Esoteric Online

THE EMERALD TABLET of Hermes Trismegistus... A Free Lecture (by Joseph Meador, M.Th., Ph.D.) - SUNDAY - JANUARY 26th - 2-4pm - at The Gardens of the Ancients - Sponsored by the Ambrosia Society - Austin, Texas USA.

The famed Emerald Tablet was studied by Sir Isaac Newton, Roger Bacon, Albertus Magnus, and many others. It's influence continues today.  Although Hermes Trismegistus is the author named in the text, the first known appearance of the Emerald Tablet is in a book written in Arabic between the sixth and eighth centuries. The text was first translated into Latin in the twelfth century. Numerous translations, interpretations and commentaries followed.  Specifically, The Emerald Tablet is a short but influential work in Hermetica which is reputed to contain the secret of the Philosophers' Stone and transmutation. Regarded by early European Alchemists as the cornerstone of their practice, the Emerald Tablet became the central work of both Medieval and Renaissance Alchemy. This lecture will focus on a general Introduction, as well as the history, various translations, and commentary tradition of the Emerald Tablet.

This lecture will be presented in the Chapel at 'The Gardens of the Ancients,' 4800 Yager Lane, Manor, TX 78653.  The text: "Amanita Muscaria - Herb of Immortality," by Donald E. Teeter, will be used for this class, (may be purchased before class at 'The Gardens of the Ancients' gift shop).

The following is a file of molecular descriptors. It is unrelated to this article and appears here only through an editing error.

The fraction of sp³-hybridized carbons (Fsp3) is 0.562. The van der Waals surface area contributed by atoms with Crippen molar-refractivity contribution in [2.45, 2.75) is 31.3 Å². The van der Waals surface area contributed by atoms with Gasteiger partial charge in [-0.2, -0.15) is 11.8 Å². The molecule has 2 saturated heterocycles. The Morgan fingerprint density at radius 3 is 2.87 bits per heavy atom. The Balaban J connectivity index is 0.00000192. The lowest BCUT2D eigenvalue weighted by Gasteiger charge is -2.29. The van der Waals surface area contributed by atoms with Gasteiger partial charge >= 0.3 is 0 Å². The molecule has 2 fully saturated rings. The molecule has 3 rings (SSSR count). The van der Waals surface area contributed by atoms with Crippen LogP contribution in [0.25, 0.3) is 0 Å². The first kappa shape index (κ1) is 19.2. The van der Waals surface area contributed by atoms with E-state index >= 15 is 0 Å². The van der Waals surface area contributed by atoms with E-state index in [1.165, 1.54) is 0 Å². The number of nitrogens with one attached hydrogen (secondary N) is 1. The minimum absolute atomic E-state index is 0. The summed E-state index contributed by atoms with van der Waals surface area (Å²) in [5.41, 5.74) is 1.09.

This lecture is tuition free.  All are welcome to attend!

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Comment by Joseph Meador, PhD on January 27, 2014 at 11:54am
Much gratitude, Nemo, for your good wishes. Blessings to You!
Comment by Joseph Meador, PhD on January 27, 2014 at 11:51am

We are very excited, as 11 (eleven) very interested alchemists/students, were present for class yesterday.  We honestly feel so blessed to be able to share this wisdom teaching freely.  Doors are opening here!

Comment by Nemo on January 21, 2014 at 5:25pm

Hermes Trismegistus

Was he one or many, merging
    Name and fame in one, 
Like a stream, to which, converging, 
    Many streamlets run?

 . . . . . .

Who shall call his dreams fallacious? 
    Who has searched or sought 
All the unexplored and spacious 
    Universe of thought? 

Who in his own skill confiding, 
    Shall with rule and line 
Mark the border-land dividing 
    Human and divine? 

Trismegistus! Three times greatest! 
    How thy name sublime 
Has descended to this latest 
    Progeny of time!

 

Longfellow 1882                                                             Painting by Johfra

Well done Ambrosia Society and Dr. Meador for what I am sure will be a wonderful evening...all the best!

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